(i) Remuneration and the ability to exclude portfolio managers from the scope of identified staff for the purpose of ESMA's guidelines on sound remuneration policies under AIFMD.

(ii) Reporting and which countries are covered under references to the "EEA".

(iii) Reporting and which countries are covered under references to the "Union".

(iv) Reporting and what mandatory, optional and conditional categories mean.

(v) Notification of AIFMs and identification of existing AIFs.

(vi) Notification of AIFMs under Article 33 of the AIFMD without setting up AIFs.

(vii) Markets in Financial Instruments Directive (2004/39/EC) services under Article 6(4) of AIFMD and passport notifications.

1.2 Irish Collective Asset-Management Vehicle Bill

On 29 July 2014, the Government published the Irish Collective Asset-management Vehicle ("ICAV") Bill.  It facilitates a new type of corporate investment fund vehicle which is tailored to meet the needs of the funds industry.  It will now commence the Irish parliamentary process in the autumn.

From a tax perspective, the Bill indicates that an ICAV will constitute an investment undertaking for the purposes of Section 739B of the Irish Taxes Act 1997.  Accordingly, the ICAV should be subject to the same tax exempt gross-roll up regime as most existing Irish regulated funds.  Further tax legislation implementing the ICAV is expected to be published.

1.3 Money Market Funds - Update 

On 4 September 2013, the draft "Proposal for a Regulation of the European Parliament and of the Council on Money Market Funds" (the "draft Regulation") was published.  It contains radical new regulatory measures that will apply to European money market funds ("MMFs").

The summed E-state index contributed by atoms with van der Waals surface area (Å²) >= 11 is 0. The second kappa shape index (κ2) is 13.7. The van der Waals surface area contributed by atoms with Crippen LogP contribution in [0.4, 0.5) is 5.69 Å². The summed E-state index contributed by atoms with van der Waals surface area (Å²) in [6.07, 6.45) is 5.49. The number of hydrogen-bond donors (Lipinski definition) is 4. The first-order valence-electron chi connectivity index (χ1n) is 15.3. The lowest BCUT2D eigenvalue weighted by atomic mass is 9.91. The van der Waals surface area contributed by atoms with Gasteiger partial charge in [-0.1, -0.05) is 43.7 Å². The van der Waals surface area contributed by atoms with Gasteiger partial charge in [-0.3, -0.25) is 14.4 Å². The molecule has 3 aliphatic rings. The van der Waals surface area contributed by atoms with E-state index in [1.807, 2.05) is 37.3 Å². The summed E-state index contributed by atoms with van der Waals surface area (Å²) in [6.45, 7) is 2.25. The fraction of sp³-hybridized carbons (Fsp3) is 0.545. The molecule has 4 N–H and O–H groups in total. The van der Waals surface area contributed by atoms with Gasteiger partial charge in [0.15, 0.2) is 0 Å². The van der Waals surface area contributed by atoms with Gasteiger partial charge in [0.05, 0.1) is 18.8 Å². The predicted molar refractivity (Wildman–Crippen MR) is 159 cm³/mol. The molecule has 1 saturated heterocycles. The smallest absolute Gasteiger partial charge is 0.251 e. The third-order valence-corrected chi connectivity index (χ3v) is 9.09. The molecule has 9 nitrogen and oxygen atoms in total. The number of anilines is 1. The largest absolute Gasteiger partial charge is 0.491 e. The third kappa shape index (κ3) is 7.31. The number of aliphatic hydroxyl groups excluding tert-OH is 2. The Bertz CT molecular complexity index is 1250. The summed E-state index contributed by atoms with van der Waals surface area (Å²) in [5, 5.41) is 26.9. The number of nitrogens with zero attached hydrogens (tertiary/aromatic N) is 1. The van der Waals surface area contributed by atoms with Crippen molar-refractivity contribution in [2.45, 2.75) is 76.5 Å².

On 4 June 2014, the European Central Bank published an opinion on the draft Regulation.  It comments on matters including the following:

(i) The complementarity between the draft Regulation and the legal frameworks for UCITS and AIFMs.

(ii) Financial stability.

(iii) The constant net asset value of MMFs.

(iv) The provision of external support.

(v) Risk management of MMFs.

(vi) The role of MMFs in intermediation.

(vii) Internal rating systems.

(viii) Reporting requirements for MMFs.

Of particular note are the following:

  • The European Central Bank ("ECB") notes the importance of having convergence between money market fund regulations in the EU and the US.  And while the ECB opinion references a risk-based net asset value ("NAV") buffer as one policy option that was earlier proposed in a US context, the most notable point here is that the main measures proposed so far on the US side by the US Securities and Exchange Commission (which include liquidity fees and redemption gates) do not include a NAV buffer.  This could be very significant in that the ECB clearly wishes to avoid the "potential regulatory arbitrage" that would result if the EU regulation requires a NAV buffer and the US regulation does not.
  • It is also notable that the ECB raises concerns around the proposed NAV buffer not being risk based, so clearly favours a risk-based buffer.  This could have positive implications for lower risk money market funds if a buffer was set relative to the risk levels of the portfolio – rather than the current proposed hard level of 3%.

The European Parliament is expected to resume examination of the draft Regulation in the autumn.